European Respiratory Society

The role of matrix metalloproteases and their inhibitors in tumour invasion, metastasis and angiogenesis

JM Ray, WG Stetler-Stevenson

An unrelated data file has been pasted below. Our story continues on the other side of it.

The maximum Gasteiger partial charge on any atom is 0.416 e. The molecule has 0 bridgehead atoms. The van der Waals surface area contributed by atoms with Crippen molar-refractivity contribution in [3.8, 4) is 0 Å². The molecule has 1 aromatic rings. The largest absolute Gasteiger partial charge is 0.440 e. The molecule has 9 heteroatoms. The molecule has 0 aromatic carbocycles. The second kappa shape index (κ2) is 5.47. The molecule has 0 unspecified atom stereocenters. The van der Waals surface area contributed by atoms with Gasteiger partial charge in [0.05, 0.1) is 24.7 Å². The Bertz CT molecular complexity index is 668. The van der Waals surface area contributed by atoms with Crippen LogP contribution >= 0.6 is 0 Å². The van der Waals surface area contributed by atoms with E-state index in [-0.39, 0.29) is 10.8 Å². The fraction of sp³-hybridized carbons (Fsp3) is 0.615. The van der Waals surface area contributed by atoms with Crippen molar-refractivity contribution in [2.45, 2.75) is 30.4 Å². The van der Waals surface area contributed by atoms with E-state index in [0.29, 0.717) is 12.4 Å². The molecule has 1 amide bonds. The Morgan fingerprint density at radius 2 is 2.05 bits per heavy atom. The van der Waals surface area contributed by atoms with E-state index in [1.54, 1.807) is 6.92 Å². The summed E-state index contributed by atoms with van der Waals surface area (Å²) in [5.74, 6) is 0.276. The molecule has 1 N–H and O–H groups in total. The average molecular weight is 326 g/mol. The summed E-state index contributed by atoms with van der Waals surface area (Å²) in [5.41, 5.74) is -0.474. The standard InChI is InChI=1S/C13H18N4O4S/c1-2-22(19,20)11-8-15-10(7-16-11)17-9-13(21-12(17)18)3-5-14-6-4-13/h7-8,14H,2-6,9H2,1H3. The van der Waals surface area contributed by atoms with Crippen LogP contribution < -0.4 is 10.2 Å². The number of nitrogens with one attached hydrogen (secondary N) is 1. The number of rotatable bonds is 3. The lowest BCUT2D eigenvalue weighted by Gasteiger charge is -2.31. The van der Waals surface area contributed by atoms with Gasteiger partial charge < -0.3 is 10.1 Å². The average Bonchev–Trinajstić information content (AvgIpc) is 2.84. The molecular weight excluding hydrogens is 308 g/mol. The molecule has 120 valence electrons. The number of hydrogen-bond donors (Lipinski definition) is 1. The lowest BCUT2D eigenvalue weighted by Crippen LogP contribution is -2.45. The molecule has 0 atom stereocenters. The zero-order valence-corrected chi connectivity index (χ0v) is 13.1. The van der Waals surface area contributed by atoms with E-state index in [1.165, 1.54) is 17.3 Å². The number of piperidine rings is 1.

One critical event of tumour invasion that signals the initiation of the metastatic cascade is thought to be interaction of the tumour cell with the basement membrane. Basement membranes may also pose as barriers to tumour cell invasion at multiple points later in the metastatic cascade, including during the processes of vascular infiltration and extravasation. Thus, an important proteolytic event in the metastatic cascade, and also angiogenesis, appears to be degradation of basement membrane components. A specific class of extracellular matrix degrading metalloenzymes, the matrix metalloproteases, and their endogenous inhibitors, the tissue inhibitors of metalloproteases, are thought to have a role in the creation of the proteolytic defect in basement membrane type IV collagen. We will review the evidence which indicates that matrix metalloproteases and tissue inhibitors of metalloproteases are essential for tumour cell invasion and angiogenesis. The regulation of matrix metalloproteases will be discussed, including gene activation and transcription, messenger ribonucleic acid (mRNA) stability, binding of proenzymes to cell membranes and/or matrix components, proenzyme activation, and inactivation by endogenous inhibitors. We will also discuss the mechanism for tissue inhibitor of metalloproteases-mediated inhibition of tumour invasion and angiogenesis. This appears, at least in part, to be through inhibition of protease activity required for cellular invasion, although recent observations suggest that tissue inhibitors of metalloproteases affect other distinct groups of biological activities through mechanisms other than matrix metalloprotease inhibition.